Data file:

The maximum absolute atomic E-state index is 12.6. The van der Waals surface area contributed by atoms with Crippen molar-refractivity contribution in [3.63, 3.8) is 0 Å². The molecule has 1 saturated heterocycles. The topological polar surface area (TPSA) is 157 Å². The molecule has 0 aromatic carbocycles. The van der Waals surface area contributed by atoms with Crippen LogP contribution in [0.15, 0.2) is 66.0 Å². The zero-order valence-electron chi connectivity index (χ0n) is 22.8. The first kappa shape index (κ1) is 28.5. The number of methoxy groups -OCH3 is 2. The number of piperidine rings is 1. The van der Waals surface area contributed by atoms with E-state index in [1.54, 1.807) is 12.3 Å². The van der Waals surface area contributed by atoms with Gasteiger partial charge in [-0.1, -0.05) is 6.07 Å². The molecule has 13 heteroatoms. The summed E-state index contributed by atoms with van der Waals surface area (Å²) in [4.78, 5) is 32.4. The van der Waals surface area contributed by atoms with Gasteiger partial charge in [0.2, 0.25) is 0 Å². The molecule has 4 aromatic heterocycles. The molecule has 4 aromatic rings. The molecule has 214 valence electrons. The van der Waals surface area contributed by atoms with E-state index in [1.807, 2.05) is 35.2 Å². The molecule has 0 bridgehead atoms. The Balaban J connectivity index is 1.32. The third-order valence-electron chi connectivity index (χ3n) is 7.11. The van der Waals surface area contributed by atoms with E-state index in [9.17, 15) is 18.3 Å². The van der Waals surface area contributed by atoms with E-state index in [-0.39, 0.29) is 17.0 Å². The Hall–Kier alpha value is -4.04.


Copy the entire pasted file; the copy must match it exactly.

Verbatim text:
The maximum absolute atomic E-state index is 12.6. The van der Waals surface area contributed by atoms with Crippen molar-refractivity contribution in [3.63, 3.8) is 0 Å². The molecule has 1 saturated heterocycles. The topological polar surface area (TPSA) is 157 Å². The molecule has 0 aromatic carbocycles. The van der Waals surface area contributed by atoms with Crippen LogP contribution in [0.15, 0.2) is 66.0 Å². The zero-order valence-electron chi connectivity index (χ0n) is 22.8. The first kappa shape index (κ1) is 28.5. The number of methoxy groups -OCH3 is 2. The number of piperidine rings is 1. The van der Waals surface area contributed by atoms with E-state index in [1.54, 1.807) is 12.3 Å². The van der Waals surface area contributed by atoms with Gasteiger partial charge in [-0.1, -0.05) is 6.07 Å². The molecule has 13 heteroatoms. The summed E-state index contributed by atoms with van der Waals surface area (Å²) in [4.78, 5) is 32.4. The van der Waals surface area contributed by atoms with Gasteiger partial charge in [0.2, 0.25) is 0 Å². The molecule has 4 aromatic heterocycles. The molecule has 4 aromatic rings. The molecule has 214 valence electrons. The van der Waals surface area contributed by atoms with E-state index in [1.807, 2.05) is 35.2 Å². The molecule has 0 bridgehead atoms. The Balaban J connectivity index is 1.32. The third-order valence-electron chi connectivity index (χ3n) is 7.11. The van der Waals surface area contributed by atoms with E-state index in [9.17, 15) is 18.3 Å². The van der Waals surface area contributed by atoms with E-state index in [-0.39, 0.29) is 17.0 Å². The Hall–Kier alpha value is -4.04.